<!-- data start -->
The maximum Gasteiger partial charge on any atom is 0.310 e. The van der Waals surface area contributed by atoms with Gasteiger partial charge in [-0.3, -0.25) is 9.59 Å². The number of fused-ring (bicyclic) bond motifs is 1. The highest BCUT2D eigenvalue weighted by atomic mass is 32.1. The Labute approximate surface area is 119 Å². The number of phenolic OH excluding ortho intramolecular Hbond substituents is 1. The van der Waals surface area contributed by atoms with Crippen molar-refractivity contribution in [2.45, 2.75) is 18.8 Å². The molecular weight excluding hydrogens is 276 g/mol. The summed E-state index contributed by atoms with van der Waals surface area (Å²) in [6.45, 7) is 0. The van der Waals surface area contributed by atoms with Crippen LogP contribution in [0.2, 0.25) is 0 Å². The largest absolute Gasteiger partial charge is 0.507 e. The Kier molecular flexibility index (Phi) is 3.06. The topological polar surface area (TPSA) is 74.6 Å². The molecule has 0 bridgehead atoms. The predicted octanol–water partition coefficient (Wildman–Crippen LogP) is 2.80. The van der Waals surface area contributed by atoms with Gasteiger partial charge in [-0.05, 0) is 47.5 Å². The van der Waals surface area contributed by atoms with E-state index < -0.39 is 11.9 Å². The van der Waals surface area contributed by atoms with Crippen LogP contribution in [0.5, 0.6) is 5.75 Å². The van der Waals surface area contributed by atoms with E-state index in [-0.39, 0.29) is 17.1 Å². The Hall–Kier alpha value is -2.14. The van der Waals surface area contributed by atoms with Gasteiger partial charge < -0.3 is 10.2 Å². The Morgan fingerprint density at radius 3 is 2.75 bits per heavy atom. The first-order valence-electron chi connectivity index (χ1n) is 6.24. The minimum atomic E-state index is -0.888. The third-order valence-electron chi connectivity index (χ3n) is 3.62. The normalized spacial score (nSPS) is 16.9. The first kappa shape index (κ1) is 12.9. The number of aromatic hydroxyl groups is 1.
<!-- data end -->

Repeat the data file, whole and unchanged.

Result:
The maximum Gasteiger partial charge on any atom is 0.310 e. The van der Waals surface area contributed by atoms with Gasteiger partial charge in [-0.3, -0.25) is 9.59 Å². The number of fused-ring (bicyclic) bond motifs is 1. The highest BCUT2D eigenvalue weighted by atomic mass is 32.1. The Labute approximate surface area is 119 Å². The number of phenolic OH excluding ortho intramolecular Hbond substituents is 1. The van der Waals surface area contributed by atoms with Crippen molar-refractivity contribution in [2.45, 2.75) is 18.8 Å². The molecular weight excluding hydrogens is 276 g/mol. The summed E-state index contributed by atoms with van der Waals surface area (Å²) in [6.45, 7) is 0. The van der Waals surface area contributed by atoms with Crippen LogP contribution in [0.2, 0.25) is 0 Å². The largest absolute Gasteiger partial charge is 0.507 e. The Kier molecular flexibility index (Phi) is 3.06. The topological polar surface area (TPSA) is 74.6 Å². The molecule has 0 bridgehead atoms. The predicted octanol–water partition coefficient (Wildman–Crippen LogP) is 2.80. The van der Waals surface area contributed by atoms with Gasteiger partial charge in [-0.05, 0) is 47.5 Å². The van der Waals surface area contributed by atoms with E-state index < -0.39 is 11.9 Å². The van der Waals surface area contributed by atoms with Crippen LogP contribution in [0.5, 0.6) is 5.75 Å². The van der Waals surface area contributed by atoms with E-state index in [-0.39, 0.29) is 17.1 Å². The Hall–Kier alpha value is -2.14. The van der Waals surface area contributed by atoms with Gasteiger partial charge < -0.3 is 10.2 Å². The Morgan fingerprint density at radius 3 is 2.75 bits per heavy atom. The first-order valence-electron chi connectivity index (χ1n) is 6.24. The minimum atomic E-state index is -0.888. The third-order valence-electron chi connectivity index (χ3n) is 3.62. The normalized spacial score (nSPS) is 16.9. The first kappa shape index (κ1) is 12.9. The number of aromatic hydroxyl groups is 1.